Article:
Our government needs to normalize relations with Cuba.
We have nothing to fear from Cuba. Think about it: The Cold War is over. There is no more Supreme Soviet; there’s no risk the Socialists are going to come in from overseas to corrupt us. Truth be told, they’re already here and running for president, and a lot of people think that’s a good thing.
And let’s face it: Our southern border, particularly along the coast of the Caribbean — which is the entirety of Puerto Rico, don’t forget — is porous to the point of indefensibility. Improving the avenues of legal movement between our countries while setting up appropriate deportation procedures for new non-legal arrivals can only make things easier; desperate people break the law because it is both flimsy and in the way, and this would be less so. This would permit us to re-allocate resources to fight smuggling.
It’s also important to take into account the mindset of the culture in Cuba when setting policy. Machismo and its wealthier brother Caballerosidad are pervasive in every stratum of Cuban society; neither accepts an insult or a slight. In order to have a positive relationship with our neighbors, we must first treat them as equals, with the respect due a proud people.
Instead, our history for the past century and more began with conquest disguised as liberation, half a century of exploitation, and since Castro, sixty years of conflict. Relaxations in our policies under the Obama Administration were a beginning, but not nearly enough. Profitable business deals were generated; tourism began to take off… and then Trump’s State Department began backpedaling, restricting both traffic and commerce — ostensibly to punish the Cuban government for its close relationship with Venezuela’s dictator Maduro.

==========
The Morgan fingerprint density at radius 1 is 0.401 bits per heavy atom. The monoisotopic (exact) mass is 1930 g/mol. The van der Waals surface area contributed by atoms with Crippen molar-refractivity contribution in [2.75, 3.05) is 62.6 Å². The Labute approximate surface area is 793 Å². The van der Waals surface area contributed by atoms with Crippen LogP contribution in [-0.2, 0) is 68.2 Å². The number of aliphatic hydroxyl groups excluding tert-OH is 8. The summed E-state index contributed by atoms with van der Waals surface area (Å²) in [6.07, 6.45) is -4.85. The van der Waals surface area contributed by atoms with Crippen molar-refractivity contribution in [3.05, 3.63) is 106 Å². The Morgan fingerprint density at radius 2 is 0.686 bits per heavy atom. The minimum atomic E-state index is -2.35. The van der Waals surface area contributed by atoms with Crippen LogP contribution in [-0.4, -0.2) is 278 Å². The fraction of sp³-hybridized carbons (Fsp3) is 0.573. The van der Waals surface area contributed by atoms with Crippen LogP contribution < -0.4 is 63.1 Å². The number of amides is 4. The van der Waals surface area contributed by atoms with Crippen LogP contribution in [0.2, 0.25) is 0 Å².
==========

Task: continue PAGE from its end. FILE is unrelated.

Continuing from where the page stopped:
This is not an effective method of separating Cuba from Venezuela. All else aside, Cuba needs commodities that Venezuela produces and vice-versa; unless we offer competition, there’s zero chance they’ll voluntarily stop working together.
If we encourage economic and social traffic between our two nations, we will create vast positive encouragement for cooperation. It will be in Cuba’s interest to help our policies just as it will be in our interest to help Cuba’s struggling economy. Human rights have been mentioned; the same holds true in that arena: As American and Cuban cultures mix, the best virtues from each will spread. If we truly believe in the value and power of American values and American freedoms, we must know they will triumph over repression. (And if we don’t believe in them, what right do we have to insist on them?)
That’s the bottom line, after all is said and done: If we cooperate, everyone is better off for it, Cuban and American alike. Our economies both improve; our cultures each become richer and more varied; our people all gain freedoms. We get Cuban cigars and a couple new baseball teams; Cubans get Coca-Cola, Boeing, and a shot at the World Series. Our interests will align and everyone will prosper — except those perpetual losers, the Seattle Mariners, and who cares about them? Even Seattle doesn’t.
And Maduro, inevitably, will lose another friend.